“Is this some kind of joke?” the beloved, bejeweled--and ultimately beleaguered--entertainer asks the seductive female who greets him in his bedroom with a passionate kiss.
You’ll be wondering the same throughout “Liberace,” a flat-note, awesomely absurd story depicting one of the most celebrated--and gaudiest--performers of our time. “Liberace” airs at 9 p.m. Sunday on ABC (Channels 7, 3, 10 and 42) and, if nothing else, provides a good laugh.
As things turn out, the unwelcome tryst has been arranged as a surprise by Liberace’s mom and sister-in-law because, with his heavy schedule, Lee just doesn’t have the time to date girls. Hmmmmmmm.
Actually, America gets two Liberaces a week apart, with “Liberace: Behind the Music” following Oct. 9 on CBS--last, but virtually impossible to be least.
Co-produced by Joel Strote, the executor of Liberace’s estate, ABC’s overprotective account is flat and pastel despite its outward glitz. Directed by Billy Hale and starring Andrew Robinson as Liberace, it offers no insights into the character of this outrageous performer who died a year and a half ago, succumbing to the AIDS that he steadfastly denied having.
Even worse, it conceals and muffles its subject behind a veil of ambiguity, depicting him as a sort of asexual, hopelessly naive clod who is so out of touch that he’s flabbergasted when a scandal magazine repeats “vicious innuendo” about him being homosexual.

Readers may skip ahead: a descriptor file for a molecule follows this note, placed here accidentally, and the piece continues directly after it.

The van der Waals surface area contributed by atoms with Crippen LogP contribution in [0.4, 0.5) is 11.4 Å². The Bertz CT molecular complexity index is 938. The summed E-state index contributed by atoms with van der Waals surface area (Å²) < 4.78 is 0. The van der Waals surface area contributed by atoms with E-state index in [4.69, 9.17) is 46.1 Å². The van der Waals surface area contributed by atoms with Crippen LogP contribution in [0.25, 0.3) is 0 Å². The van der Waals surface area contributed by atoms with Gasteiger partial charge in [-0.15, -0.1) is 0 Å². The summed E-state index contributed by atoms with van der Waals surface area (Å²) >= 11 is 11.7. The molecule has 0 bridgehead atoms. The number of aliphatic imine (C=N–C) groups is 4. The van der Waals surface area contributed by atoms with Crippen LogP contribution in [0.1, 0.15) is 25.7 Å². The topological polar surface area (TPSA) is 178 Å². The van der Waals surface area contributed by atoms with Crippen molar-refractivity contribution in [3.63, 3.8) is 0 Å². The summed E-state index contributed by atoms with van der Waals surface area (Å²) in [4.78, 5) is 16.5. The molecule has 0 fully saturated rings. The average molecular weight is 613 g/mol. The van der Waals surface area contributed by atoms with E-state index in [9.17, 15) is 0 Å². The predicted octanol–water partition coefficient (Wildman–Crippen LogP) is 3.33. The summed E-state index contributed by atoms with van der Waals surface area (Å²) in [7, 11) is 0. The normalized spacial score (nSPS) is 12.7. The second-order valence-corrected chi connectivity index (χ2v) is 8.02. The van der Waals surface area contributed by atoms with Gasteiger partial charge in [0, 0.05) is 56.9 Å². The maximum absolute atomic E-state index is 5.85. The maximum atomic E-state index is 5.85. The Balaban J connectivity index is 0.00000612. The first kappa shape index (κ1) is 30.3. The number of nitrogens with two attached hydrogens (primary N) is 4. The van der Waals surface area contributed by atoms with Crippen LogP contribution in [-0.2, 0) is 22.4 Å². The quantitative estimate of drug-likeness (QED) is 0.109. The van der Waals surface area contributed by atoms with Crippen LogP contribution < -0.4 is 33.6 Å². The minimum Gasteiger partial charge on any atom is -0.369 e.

Robinson has the voice and walk down, but looks more like Dobie Gillis than Liberace beneath a stiff hunk of fake hair, his vacant expression revealing his own bafflement over the character he’s playing in this confusing, weird and often comic portrait of androgyny.
We meet the “strays” that the generous Liberace takes in, starting with Jamie James, who will become his long-time publicist. Then enters Scott Thorson, who later will sue him for palimony. Next is Darren, who disappears after playing a few chords on Liberace’s piano. Although the implications are obvious, there is no chemistry, passion or even touching between Liberace and any of these men. Very strange.
Even more so--but a real howl--is Liberace’s supposedly hot romance with a young woman who reacts adoringly as he croons a song in his effeminate lisp of a voice. Is this movie some kind of a joke?
One “Chopsticks” down, one to go.